The air was still, dry but not yet properly warm ; everything was recovering from what had felt like a week of rain.
This suddenly-quiet weather was matched by suddenly-quiet trees, hedges and waterways as I nipped out for another lunchtime walk through the fields near my office.
At first almost nothing showed, just a small blue tit flock passing around me. Then, as I paused to consider which way to turn next, I noticed movement on the far side of a neighbouring field.
My binoculars initially picked up a handful of pheasants working their way along the edge of the field, but then I found something much more interesting.
Two deer were standing stock still. They were small deer, larger than a large dog but not by much, with heads just a bit too small for their body size. Both were dark in colour (reddish? hard to tell in what was still fairly gloomy light), and each had a pale patch around the tail and some white around the mouth.
Roe deer, one of the two native British species, and not a species I encounter as much as I would like. Both proceeded to pick their way along the hedgerow for a couple of minutes, clearly unaware of my presence, before finally slipping through a gap which was too small for me to even see.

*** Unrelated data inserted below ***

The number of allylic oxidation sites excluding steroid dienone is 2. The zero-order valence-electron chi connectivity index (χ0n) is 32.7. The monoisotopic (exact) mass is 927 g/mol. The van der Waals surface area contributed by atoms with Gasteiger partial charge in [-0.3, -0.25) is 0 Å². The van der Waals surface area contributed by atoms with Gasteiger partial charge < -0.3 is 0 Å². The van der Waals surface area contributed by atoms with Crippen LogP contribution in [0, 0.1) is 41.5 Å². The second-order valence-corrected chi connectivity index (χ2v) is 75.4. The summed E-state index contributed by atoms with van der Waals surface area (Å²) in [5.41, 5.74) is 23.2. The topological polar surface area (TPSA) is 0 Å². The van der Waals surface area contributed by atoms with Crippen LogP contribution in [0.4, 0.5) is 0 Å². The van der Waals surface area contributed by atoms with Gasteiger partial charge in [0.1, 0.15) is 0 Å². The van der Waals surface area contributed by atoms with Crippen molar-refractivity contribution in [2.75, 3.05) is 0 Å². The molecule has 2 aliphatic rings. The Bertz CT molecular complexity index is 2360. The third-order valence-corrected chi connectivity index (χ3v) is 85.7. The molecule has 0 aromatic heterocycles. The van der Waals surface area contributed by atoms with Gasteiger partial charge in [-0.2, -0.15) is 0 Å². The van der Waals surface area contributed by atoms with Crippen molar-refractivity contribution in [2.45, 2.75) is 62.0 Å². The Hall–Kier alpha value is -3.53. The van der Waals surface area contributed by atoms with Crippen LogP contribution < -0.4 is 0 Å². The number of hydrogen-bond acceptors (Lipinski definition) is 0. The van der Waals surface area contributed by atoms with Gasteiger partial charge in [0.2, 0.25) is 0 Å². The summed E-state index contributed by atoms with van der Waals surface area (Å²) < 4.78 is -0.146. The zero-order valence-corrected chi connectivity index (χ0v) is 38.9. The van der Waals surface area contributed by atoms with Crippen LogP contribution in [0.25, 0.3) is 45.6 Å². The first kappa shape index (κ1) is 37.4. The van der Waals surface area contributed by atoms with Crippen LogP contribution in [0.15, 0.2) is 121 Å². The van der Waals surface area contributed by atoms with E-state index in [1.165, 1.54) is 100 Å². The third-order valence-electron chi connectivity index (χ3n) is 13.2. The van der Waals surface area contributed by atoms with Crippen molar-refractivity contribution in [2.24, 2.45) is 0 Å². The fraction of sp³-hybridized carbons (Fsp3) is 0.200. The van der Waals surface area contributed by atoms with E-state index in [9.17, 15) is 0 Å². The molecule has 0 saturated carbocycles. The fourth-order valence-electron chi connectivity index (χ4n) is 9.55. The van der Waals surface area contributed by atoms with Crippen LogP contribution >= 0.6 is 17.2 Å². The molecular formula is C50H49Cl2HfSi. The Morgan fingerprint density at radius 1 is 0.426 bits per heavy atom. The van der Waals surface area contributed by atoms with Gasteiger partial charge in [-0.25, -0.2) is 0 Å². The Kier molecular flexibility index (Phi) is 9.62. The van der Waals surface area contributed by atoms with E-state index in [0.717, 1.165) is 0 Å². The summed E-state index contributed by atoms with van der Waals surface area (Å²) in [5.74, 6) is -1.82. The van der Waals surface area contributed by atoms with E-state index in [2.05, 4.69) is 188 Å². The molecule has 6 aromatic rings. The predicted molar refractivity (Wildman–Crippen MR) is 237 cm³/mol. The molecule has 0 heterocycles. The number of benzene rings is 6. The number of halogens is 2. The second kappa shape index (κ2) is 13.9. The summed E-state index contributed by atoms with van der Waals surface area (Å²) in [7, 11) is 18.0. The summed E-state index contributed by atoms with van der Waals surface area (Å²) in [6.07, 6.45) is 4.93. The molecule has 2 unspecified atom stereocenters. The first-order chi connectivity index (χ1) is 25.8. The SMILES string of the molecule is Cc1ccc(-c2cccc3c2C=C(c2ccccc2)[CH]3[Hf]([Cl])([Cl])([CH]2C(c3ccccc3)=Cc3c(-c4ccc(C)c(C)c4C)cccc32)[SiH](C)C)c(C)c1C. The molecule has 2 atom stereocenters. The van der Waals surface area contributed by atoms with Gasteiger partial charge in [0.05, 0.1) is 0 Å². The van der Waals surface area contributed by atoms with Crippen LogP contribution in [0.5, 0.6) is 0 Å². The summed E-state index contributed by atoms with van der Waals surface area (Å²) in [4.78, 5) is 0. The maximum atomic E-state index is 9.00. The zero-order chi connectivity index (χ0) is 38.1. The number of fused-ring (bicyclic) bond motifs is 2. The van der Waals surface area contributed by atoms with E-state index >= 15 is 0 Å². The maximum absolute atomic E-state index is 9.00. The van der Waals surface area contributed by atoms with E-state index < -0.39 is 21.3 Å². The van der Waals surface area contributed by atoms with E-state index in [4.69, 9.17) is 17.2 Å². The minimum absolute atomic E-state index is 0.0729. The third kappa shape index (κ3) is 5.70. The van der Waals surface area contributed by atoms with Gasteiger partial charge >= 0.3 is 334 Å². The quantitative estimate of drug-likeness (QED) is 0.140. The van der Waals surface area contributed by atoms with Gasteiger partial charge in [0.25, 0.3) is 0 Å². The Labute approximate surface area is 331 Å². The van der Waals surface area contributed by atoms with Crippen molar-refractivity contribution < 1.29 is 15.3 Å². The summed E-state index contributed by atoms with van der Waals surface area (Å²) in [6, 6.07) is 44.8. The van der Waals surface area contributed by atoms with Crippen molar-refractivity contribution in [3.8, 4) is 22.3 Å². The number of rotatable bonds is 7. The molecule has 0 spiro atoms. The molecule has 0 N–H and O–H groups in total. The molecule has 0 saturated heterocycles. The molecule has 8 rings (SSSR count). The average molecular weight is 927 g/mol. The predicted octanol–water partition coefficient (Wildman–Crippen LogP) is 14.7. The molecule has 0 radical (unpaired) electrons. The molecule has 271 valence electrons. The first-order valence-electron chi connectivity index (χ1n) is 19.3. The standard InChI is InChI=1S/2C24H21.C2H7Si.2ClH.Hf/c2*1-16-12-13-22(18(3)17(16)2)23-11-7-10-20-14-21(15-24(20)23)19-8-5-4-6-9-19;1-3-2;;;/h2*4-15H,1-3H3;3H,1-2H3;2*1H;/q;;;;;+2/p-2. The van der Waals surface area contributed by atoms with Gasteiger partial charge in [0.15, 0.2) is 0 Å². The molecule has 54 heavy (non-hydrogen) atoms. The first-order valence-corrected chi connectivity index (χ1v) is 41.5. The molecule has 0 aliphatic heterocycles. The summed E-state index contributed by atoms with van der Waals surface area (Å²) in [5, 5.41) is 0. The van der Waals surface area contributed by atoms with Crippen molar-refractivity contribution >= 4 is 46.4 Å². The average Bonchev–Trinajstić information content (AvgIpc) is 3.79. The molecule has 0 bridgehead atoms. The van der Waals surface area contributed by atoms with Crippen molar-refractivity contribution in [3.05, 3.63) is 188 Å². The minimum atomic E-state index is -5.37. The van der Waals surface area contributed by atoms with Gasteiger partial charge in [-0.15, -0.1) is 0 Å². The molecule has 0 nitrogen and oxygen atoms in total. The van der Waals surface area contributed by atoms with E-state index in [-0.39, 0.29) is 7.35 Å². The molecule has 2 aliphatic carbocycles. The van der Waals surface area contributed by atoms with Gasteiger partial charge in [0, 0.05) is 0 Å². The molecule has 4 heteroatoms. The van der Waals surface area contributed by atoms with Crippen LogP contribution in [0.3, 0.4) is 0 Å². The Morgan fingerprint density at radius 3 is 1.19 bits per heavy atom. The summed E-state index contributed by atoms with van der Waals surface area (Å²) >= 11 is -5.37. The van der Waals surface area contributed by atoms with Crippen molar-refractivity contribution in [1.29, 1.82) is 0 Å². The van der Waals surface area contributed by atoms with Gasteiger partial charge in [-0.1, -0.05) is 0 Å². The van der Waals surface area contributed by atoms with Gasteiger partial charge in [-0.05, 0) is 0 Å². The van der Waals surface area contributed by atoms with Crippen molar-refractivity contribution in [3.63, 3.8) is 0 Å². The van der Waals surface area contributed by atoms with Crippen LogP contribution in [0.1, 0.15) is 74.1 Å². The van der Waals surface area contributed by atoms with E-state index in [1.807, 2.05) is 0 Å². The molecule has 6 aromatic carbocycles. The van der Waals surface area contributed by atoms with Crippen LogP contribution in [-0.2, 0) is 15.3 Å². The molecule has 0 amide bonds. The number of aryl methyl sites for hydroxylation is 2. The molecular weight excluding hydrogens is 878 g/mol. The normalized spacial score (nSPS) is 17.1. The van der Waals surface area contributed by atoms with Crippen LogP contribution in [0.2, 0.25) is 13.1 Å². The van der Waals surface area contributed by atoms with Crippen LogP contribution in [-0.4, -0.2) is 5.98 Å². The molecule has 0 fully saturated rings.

I was still staring into the space they had left behind when the distinctive 'cronk' of a raven caught my attention. I turned and found it flying low and directly over my head. Satisfied with my lunchtime stroll I turned for home - only for a female sparrowhawk to join in with a slow and low flap-flap-glide across my path.
In case you're wondering about the image, I'm afraid the chances of me getting close enough to a wild roe deer to take a photograph are pretty slim. Where I haven't got a photo from now on I've decided to include whatever sketch I may have done during (and often completed after) the sighting. That I'm no artist you'll be able to work out yourself, but for me a birding notebook isn't really a birding notebook unless it's got pencil sketches in it - however good, bad or indifferent they may be.
Species of they day: Roe deer (Capreolus capreolus), a mammal natural to the British Isles but, in a wearyingly familiar pattern, needing to be reintroduced several times having initially been hunted to extinction by 1800. Now abundant enough in England and Scotland, but not always easy to find, particularly around parts of the Midlands apparently.